by: Jarret Lovell
The Frightnrs - "Nothing More to Say" - (Daptone Records)
Clear your CD player, put away all other clutter, and get ready to have this one in your deck for some time. "Nothing More to Say" is so beautiful, so authentic, so vintage sounding, it seems impossible that this isn't a buried treasure from the vaults of Studio One. Instead, the Frightnrs [sic] is a collaboration between the band, black belt producer and arranger Victor Axelrod aka Ticklah and Daptone Records. In 2015, Daptone released the Frightnrs cover version of the Etta James classic “I’d Rather Go Blind” to great acclaim. Daptone had long wanted to make a full length Rocksteady LP with Victor Axelrod at the helm and The Frightnrs were the band to do it. “Rocksteady was the first style of Jamaican music that Dan and me fell in love with,” explains Frightnrs keyboardist Chuck Patel, “and the idea of making a classic album for a classic label like Daptone was a dream come true.” The album itself is so extraordinary in its ability to perfectly capture the sound of Studio One. Lo-fi production, vocal harmonies, and the rocksteady sound make songs like "Gotta Find a Way" instant classics. There's simply not a clunker on this release. Sadly, this may be the last such release from the Frightnrs, as lead singer Daniel Klein recently passed away from ALS. So play the heck out of this release as a testament to the outfit's accomplishment.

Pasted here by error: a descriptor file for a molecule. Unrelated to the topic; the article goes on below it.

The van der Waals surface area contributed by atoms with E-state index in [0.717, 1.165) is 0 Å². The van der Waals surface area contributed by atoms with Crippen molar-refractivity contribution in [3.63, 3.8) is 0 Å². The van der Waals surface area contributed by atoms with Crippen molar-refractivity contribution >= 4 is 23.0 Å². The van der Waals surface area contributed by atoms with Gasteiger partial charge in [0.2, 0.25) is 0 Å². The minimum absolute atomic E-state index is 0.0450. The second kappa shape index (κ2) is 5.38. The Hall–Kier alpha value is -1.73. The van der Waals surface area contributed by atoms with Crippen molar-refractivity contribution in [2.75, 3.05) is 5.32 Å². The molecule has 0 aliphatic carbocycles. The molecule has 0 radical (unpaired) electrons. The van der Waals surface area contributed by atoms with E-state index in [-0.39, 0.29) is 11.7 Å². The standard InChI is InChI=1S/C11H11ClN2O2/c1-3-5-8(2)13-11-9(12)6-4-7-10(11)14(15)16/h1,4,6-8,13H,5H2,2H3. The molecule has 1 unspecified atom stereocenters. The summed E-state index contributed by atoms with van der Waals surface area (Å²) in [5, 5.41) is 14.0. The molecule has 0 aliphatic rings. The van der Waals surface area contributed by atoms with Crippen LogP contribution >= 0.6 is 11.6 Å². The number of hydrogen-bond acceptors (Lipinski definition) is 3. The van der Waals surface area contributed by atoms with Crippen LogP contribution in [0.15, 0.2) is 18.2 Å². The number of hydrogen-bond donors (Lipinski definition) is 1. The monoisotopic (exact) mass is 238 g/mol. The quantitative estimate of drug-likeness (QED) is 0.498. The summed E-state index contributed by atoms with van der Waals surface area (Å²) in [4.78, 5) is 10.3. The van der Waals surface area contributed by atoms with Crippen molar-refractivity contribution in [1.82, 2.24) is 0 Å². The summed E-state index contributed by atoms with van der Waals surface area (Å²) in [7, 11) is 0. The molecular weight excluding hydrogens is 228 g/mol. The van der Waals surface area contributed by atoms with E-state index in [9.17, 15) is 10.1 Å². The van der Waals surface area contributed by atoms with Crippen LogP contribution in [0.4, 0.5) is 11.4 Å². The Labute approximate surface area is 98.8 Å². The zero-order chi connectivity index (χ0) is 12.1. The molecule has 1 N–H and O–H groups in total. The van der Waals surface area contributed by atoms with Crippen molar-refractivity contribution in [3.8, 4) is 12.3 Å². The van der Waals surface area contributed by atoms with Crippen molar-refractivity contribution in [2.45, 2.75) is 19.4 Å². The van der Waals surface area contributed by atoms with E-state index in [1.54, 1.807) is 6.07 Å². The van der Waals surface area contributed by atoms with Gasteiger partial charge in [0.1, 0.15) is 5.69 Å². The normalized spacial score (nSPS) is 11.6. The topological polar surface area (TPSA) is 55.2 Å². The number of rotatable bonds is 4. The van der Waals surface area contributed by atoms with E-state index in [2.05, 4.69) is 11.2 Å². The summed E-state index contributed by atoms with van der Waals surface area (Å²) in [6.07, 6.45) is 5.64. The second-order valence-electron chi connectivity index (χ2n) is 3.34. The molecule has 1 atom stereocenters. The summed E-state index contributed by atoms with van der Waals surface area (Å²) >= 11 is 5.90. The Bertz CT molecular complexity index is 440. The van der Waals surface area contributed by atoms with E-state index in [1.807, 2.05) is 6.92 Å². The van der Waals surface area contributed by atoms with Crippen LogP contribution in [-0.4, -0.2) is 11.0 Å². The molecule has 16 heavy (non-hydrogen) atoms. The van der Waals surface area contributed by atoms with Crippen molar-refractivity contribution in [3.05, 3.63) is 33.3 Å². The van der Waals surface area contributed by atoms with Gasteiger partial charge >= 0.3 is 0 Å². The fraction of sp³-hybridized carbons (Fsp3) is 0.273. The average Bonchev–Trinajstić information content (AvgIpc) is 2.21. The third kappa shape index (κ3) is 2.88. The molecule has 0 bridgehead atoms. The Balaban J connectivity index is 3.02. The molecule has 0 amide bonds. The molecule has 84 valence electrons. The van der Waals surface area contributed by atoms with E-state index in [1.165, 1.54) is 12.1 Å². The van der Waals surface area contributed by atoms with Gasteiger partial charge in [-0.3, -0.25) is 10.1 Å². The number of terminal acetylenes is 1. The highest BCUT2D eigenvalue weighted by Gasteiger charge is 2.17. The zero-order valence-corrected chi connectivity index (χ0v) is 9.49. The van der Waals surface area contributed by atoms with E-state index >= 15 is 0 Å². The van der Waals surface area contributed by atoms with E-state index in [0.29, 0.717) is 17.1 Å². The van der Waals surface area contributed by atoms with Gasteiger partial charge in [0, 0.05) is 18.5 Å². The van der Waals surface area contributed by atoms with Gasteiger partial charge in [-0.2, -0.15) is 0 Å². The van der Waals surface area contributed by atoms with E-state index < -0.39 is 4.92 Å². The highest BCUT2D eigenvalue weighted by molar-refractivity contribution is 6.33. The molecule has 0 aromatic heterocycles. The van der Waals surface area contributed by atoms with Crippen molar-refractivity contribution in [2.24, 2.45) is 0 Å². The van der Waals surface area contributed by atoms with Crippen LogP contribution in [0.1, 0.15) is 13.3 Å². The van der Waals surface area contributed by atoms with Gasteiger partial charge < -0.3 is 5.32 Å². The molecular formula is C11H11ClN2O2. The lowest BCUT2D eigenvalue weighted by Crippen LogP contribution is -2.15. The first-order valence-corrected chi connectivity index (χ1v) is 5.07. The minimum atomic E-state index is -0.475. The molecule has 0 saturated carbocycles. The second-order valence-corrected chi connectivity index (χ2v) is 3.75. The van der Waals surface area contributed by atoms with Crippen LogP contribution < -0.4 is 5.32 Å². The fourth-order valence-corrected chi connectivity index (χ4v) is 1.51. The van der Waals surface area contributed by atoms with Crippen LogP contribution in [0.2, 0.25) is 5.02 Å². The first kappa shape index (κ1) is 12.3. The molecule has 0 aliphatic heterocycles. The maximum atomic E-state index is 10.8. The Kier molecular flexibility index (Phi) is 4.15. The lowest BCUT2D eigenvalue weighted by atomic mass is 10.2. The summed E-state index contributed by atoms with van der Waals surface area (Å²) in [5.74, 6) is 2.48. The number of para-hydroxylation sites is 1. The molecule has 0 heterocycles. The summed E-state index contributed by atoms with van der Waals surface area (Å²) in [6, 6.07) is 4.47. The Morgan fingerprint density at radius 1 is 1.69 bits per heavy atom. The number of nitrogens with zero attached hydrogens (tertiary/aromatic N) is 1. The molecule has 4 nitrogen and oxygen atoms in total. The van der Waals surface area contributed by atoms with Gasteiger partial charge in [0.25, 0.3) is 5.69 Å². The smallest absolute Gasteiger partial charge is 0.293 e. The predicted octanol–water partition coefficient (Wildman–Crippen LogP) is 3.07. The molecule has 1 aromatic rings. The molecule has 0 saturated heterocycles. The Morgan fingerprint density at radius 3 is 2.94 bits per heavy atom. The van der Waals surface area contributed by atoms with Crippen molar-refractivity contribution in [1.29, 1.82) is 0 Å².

Marquis Melody - "Bring Me To Life" - (Skank So Recordings): Born of Jamaican heritage but calling Oakland Home, Marquis Melody's newest release is a mellow, smoothly produced release. While the opening tracks are more soulful than reggae, "Roots Party" kicks in with a traditional melodica riddim and ups the reggae a bit. "Hearts of Fire" contains a nice little skank with spoken/sing-song lyrics. While the album breaks no new ground, and while Melody's singing can - ironically - sometimes sound flat, there's enough on the album to enjoy.
John "Papa" Gros - "River's on Fire" - (John Gros)
New Orleans native, Gros (pronounced grow) has spent more than a quarter-century behind the piano championing the music of the Big Easy. "River's on Fire" mixes the sounds of rock & roll, funk and rootsy Americana. A nice album with something for everyone. Standout for me: "Why'd Ya Do It?" which combines dub, funk and soul. Fun!